Organic Functional Group Transformation
Susumu Saito of Nagoya University developed (Angew. Chem. Int. Ed. 2011, 50, 3006. ) Fe-catalyzed conditions, compatible with alkenes, for converting an alcohol 1 to the amine 2. Corey R. J. Stephenson of Boston University took advantage (Nature Chem. 2011, 3, 140. ) of photoredox catalysis to convert an alcohol 3 to the iodide 4. Jing-Mei Huang of the South China University of Technology condensed (J. Org. Chem. 2011, 76, 3511. ) the halide 5 with benzaldehyde and aqueous ammonia to give the imine 6. Young Hoon Jung of Sungkyunkwan University used (Tetrahedron Lett. 2011, 52, 1901. ) chlorosulfonyl isocyanate to convert a benzylic (or allylic) ether 7 into the urethane 8.
David Crich of Centre de Recherche de Gif coupled (Org. Lett. 2011, 13, 2256. ) the isocyanate 9 with the acid 10 to give the amide 11. Tobias Ritter of Harvard University effected (J. Am. Chem. Soc. 2011, 133, 1760. ) α-hydroxylation of the acidic ketone 12 by exposure to O2 in the presence of a Pd catalyst. Gowravaram Sabitha of the Indian Institute of Chemical Technology, Hyderabad activated (Org. Lett. 2011, 13, 382. ) Pd(OH)2 by exposure to H2, then used the activated catalyst to isomerize the allylic alcohol 14 to the aldehyde 15. Richard C. Hartley of the University of Glasgow combined (Tetrahedron Lett. 2011, 52, 3020. ) commercial Nysted reagent and Cp2TiCl2 to methylenate the ester 16. The enol ether 17 is a versatile intermediate, giving, inter alia, the methyl ketone by hydrolysis, or the α-hydroxy ketone on exposure to peracid.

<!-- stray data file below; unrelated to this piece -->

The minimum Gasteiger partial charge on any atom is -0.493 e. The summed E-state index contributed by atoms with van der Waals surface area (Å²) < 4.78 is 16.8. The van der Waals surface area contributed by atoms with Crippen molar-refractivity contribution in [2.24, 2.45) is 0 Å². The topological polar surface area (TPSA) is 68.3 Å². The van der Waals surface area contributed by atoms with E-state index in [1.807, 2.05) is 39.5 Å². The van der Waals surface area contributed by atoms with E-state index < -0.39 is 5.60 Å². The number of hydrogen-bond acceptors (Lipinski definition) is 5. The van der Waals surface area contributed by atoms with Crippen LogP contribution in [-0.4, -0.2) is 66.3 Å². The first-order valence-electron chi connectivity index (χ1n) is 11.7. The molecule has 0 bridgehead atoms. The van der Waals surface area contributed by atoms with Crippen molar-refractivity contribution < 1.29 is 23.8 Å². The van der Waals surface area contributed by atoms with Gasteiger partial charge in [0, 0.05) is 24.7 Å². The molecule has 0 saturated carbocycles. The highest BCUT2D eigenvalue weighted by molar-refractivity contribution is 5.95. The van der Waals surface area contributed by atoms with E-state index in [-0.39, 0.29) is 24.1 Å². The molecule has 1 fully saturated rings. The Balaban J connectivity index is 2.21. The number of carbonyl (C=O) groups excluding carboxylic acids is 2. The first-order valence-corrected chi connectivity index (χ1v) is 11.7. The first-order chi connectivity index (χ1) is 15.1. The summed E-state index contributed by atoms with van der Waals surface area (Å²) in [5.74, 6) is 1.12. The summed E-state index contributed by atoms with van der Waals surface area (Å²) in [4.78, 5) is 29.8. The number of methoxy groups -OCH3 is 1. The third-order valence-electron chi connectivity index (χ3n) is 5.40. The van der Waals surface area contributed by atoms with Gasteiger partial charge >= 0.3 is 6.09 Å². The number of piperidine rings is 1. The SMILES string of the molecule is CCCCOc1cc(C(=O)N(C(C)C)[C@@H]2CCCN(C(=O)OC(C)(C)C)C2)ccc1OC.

The activation of alkynes continues to be an area of vigorous investigation. Lukas Hintermann of the Technische Universität München devised (J. Am. Chem. Soc. 2011, 133, 8138. ) a Ru catalyst for the hydration of 18 to the aldehyde 19. Issa Yavari of Tarbiat Modares University effected (Tetrahedron Lett. 2011, 52, 668. ) oxidation of 20 to the N-sulfonyl amidine 22. Craig A. Merlic of UCLA coupled (Org. Lett. 2011, 13, 2778. ) 24 with the vinyl boronate derived from 23 to give the silyl enol ether 25. Li-Biao Han of AIST Tsukuba prepared (Chem. Commun. 2011, 47, 2333. ) 28 by adding 27 to 26.
The Meyer-Schuster rearrangement dates back almost 100 years. Tom D. Sheppard of University College London found (J. Org. Chem. 2011, 76, 1479. ) that simply adding CH3OH to the modern Au conditions assured clean conversion of 29 to 30. Cristina Nevado of the University of Zürich ran (Chem. Commun. 2011, 47, 248. ) the rearrangement of 31 in the presence of Selectfluor, to give the α-fluoroenone 32.